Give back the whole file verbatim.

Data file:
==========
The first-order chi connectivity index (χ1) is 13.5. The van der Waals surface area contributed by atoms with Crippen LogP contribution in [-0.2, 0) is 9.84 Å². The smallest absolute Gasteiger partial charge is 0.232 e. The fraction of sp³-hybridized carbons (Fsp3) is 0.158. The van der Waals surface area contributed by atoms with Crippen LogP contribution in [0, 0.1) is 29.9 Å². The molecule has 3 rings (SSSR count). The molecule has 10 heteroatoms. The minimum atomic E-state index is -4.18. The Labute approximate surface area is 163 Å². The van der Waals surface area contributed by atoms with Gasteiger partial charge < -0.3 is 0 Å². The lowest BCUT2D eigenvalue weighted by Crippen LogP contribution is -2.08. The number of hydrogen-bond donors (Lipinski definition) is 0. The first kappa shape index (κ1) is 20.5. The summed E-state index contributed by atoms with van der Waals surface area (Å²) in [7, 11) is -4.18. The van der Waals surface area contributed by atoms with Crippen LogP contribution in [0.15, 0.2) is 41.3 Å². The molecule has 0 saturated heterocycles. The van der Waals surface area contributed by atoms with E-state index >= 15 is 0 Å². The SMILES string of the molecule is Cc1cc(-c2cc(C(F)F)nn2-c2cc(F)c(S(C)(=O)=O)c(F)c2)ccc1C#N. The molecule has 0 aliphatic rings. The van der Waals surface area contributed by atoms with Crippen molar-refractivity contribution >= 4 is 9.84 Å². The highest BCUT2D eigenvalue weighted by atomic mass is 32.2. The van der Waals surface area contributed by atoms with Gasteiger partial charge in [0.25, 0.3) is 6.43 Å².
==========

The first-order chi connectivity index (χ1) is 13.5. The van der Waals surface area contributed by atoms with Crippen LogP contribution in [-0.2, 0) is 9.84 Å². The smallest absolute Gasteiger partial charge is 0.232 e. The fraction of sp³-hybridized carbons (Fsp3) is 0.158. The van der Waals surface area contributed by atoms with Crippen LogP contribution in [0, 0.1) is 29.9 Å². The molecule has 3 rings (SSSR count). The molecule has 10 heteroatoms. The minimum atomic E-state index is -4.18. The Labute approximate surface area is 163 Å². The van der Waals surface area contributed by atoms with Gasteiger partial charge < -0.3 is 0 Å². The lowest BCUT2D eigenvalue weighted by Crippen LogP contribution is -2.08. The number of hydrogen-bond donors (Lipinski definition) is 0. The first kappa shape index (κ1) is 20.5. The summed E-state index contributed by atoms with van der Waals surface area (Å²) in [7, 11) is -4.18. The van der Waals surface area contributed by atoms with Crippen LogP contribution in [0.15, 0.2) is 41.3 Å². The molecule has 0 saturated heterocycles. The van der Waals surface area contributed by atoms with E-state index >= 15 is 0 Å². The SMILES string of the molecule is Cc1cc(-c2cc(C(F)F)nn2-c2cc(F)c(S(C)(=O)=O)c(F)c2)ccc1C#N. The molecule has 0 aliphatic rings. The van der Waals surface area contributed by atoms with Crippen molar-refractivity contribution >= 4 is 9.84 Å². The highest BCUT2D eigenvalue weighted by atomic mass is 32.2. The van der Waals surface area contributed by atoms with Gasteiger partial charge in [0.25, 0.3) is 6.43 Å².